# Tag Info

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As far as the theory goes, you are absolutely correct, the (negative) binding energy between atoms in a molecule contributes to the total mass of that molecule, so a stable molecule is less massive than the sum of the masses of its constituent atoms. However (as you yourself calculated), the mass difference is absolutely tiny, and as far as I know, it has ...

6

Yes the core will warm gradually. Heat transfer in a solid is conduction. Ice has a known thermal conductivity and will have a linear temperature profile from all paths from surface to center. There will be concentric rings of constant temperature at all times. It would be impossible to warm just the surface and not warm up the molecules next to the ...

3

In principle, no, you cannot make a Dyson sphere which is indistinguishable from the CMB. The reason is fairly simple. Let's start with a blackbody DS which encloses nothing at all, and is so far from any nearby stars that no noticeable radiation reaches it. Since it is surrounded by CMB with an effective temperature of 2.75 K, it will reach an equilibrium ...

2

The energy gets converted into the form of heat and sound. In this way the energy is conserved.

2

Yes, bonds have mass, like every other kind of energy. This can be significant; if you had a glueball (a hypothetical particle made of massless gluons), it would have mass, and all of the mass would be from the bond energy! Same would go if you somehow managed to bind photons together.

1

If you built the sphere, at the optimum radial distance, then insulated the exterior as much as possible, would the gravitational redshift provided by the black hole not act to sort out your problem for you, if you want to dissipate it, as far as co-ordinate observers at any reasonable distance were concerned? Would accretion discs and the massive gravity ...

1

A gas torch can reach thousands of degrees (on your favorite temperature scale) without any electricity. A large mirror or lens positioned appropriately with respect to the sun can project light onto a focal point, reaching a temperature up to that of the surface of the sun, which is ~ 5800 K. This does not require any other energy source or electrical ...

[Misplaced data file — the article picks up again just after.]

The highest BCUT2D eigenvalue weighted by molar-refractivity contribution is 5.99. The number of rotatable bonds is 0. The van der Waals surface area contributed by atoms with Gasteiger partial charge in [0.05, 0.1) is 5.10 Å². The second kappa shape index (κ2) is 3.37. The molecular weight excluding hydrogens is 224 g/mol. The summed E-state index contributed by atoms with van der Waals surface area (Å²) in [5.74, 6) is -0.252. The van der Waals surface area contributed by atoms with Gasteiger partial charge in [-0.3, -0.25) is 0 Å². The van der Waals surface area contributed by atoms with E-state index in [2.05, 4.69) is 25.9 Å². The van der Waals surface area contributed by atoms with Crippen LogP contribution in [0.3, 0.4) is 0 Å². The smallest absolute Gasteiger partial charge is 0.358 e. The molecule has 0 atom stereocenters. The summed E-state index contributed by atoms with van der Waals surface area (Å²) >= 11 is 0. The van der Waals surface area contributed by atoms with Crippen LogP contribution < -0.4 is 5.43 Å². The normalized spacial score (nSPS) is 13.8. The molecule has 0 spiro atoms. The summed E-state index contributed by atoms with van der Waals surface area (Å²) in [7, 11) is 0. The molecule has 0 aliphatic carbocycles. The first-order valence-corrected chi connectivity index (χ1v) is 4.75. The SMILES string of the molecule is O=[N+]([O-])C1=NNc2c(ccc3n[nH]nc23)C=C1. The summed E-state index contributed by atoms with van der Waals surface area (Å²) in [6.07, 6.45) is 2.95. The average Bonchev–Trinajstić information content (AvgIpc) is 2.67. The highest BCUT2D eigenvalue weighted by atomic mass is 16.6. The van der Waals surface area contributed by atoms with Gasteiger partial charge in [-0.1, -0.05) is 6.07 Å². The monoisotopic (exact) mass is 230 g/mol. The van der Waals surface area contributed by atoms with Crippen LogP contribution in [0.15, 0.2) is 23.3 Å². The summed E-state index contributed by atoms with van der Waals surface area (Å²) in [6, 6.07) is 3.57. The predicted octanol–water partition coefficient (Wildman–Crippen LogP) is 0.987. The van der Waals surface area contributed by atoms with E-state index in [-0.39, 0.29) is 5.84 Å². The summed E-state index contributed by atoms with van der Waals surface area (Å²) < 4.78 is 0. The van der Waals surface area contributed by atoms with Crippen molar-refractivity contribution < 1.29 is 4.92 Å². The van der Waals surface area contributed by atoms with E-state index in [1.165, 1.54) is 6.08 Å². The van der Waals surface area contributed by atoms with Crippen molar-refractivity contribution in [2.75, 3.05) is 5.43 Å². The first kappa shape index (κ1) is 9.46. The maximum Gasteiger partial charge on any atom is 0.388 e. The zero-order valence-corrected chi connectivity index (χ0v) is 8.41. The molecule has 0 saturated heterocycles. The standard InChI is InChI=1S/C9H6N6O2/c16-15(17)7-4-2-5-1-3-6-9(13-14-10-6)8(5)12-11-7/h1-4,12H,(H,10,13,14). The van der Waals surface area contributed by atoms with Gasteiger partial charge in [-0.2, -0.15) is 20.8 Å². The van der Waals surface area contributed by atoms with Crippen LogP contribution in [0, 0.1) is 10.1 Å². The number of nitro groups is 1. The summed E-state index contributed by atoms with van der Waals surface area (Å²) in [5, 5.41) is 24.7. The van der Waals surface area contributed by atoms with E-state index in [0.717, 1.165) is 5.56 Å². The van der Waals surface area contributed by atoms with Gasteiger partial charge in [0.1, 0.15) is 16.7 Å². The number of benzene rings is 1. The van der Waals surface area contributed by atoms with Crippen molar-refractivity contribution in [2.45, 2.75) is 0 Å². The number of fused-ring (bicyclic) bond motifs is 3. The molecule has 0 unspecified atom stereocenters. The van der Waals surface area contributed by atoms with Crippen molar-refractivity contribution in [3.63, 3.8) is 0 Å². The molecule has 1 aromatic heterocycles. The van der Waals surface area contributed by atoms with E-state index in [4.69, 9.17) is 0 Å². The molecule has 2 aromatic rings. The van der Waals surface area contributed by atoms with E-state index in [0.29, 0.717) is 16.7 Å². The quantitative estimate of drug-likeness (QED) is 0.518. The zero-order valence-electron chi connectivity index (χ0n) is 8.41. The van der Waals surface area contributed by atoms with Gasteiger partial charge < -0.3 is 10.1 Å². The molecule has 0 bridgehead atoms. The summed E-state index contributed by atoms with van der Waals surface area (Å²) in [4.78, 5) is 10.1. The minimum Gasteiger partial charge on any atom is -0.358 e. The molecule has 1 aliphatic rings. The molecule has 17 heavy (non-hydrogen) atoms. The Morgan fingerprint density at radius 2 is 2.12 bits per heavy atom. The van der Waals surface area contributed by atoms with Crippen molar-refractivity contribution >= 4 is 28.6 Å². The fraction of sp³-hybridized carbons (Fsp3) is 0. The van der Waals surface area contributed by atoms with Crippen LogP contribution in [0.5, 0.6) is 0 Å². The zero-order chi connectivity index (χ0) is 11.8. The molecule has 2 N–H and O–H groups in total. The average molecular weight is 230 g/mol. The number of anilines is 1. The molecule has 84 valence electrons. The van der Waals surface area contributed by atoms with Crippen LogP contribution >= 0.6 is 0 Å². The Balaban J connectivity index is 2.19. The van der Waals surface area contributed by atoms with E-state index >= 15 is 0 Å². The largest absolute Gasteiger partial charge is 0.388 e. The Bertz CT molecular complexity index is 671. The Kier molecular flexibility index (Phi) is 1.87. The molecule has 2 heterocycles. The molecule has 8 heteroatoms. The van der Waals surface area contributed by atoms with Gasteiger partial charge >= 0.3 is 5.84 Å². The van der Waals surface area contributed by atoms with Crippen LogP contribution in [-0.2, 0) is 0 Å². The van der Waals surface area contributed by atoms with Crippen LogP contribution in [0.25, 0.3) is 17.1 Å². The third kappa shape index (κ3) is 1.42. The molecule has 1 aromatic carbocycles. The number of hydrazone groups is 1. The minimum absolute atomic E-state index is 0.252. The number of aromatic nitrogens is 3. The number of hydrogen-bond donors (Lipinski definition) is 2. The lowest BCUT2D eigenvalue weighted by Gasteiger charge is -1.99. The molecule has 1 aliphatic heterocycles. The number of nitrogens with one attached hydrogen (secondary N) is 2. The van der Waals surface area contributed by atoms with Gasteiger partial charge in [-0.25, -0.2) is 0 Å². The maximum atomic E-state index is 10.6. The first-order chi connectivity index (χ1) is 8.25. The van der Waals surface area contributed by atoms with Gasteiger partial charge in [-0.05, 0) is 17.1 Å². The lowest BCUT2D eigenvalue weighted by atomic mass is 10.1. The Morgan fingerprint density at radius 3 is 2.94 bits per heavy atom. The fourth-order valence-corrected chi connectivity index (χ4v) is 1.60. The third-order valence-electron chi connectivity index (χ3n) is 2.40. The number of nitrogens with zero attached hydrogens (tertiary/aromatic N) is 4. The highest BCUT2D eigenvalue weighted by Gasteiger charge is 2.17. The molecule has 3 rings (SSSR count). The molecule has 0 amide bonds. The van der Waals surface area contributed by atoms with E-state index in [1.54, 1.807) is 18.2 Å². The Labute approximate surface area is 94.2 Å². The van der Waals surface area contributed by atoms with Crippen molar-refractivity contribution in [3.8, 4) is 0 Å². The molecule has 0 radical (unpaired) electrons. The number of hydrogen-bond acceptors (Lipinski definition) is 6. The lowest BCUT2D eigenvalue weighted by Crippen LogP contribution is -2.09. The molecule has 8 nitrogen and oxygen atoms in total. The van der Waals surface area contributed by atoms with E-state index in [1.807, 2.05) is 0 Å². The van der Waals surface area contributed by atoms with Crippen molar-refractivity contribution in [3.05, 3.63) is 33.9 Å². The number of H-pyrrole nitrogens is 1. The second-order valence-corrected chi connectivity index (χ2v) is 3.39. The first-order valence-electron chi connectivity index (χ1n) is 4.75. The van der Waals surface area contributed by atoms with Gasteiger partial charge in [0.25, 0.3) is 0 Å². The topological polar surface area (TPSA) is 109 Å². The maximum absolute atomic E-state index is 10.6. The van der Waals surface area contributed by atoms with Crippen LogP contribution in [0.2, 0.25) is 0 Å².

1

I guess the Alka Seltzer is an effervescent kind of tablet. When it is immersed in water, gas bubbles form on the tablet surface and surface tension effects prevent the bubbles from separating them from the tablet surface. By this effect the global density of the system tablet plus bubbles is going down overtime, until the global density approaches the ...

1

In fact, the water would act as a neutron moderator, speeding up the reaction. However, reactor pressure vessels are quite sturdy, and it would be very unlikely for the salt water to enter the pressure vessel.

1

If you look at this table you will see that water, even without the phase transition, actually has the highest volumetric heat capacity of any of the substances listed (absent any phase transition materials). This means that an ice cube is indeed the best you can do for cooling down your drink. Even when you take account of the heat of fusion, water is ...

1

You can try ice cubes made of soda for having only soda. You can try having spherical cubes instead of small cubical ones, which take more time to melt. Or else try adding some salt to the water and freezing it. It reduces the freezing temperature of ice which makes the ice freeze faster and melt slower.(But 10 gm of salt in 10 litres make a change of 0.1 ...

1

A somewhat longer answer, since I'm afraid my comment may have seemed a bit abrupt... Lets look at a fairly simple thermodynamic system, the Ag-Ge binary phase diagram. This consists of 3 phases only, fcc Ag, diamond cubic Ge, and the liquid. Taking the published thermodynamic model from J. Wang et al. in Thermochimica Acta 512 240-246 (2011), one can ...

1

Just before the ball reaches the ground, all of its molecules are coming down with almost an equal speed that is the speed of the ball.(Although, due to the non-zero temperature of the ball, the molecules are also vibrating about their mean position wrt COM frame of the ball).And thus the ball possesses a systematic macroscopic kinetic energy. Now when ...

1

$f(v)$ is a probability density, so it is convenient to set $$\int_0^{2V{_0}} \mathrm{d}v \, f(v) = 1$$ In your case this will give you an expression for $A$ in terms of $V_0$. Now, e.g. $$\int_{V_0}^{2V{_0}} \mathrm{d}v \, f(v)$$ is the probability that a particle has velocity between $V_0$ and $2V_0$. The average value of any function of $v$ can then ...

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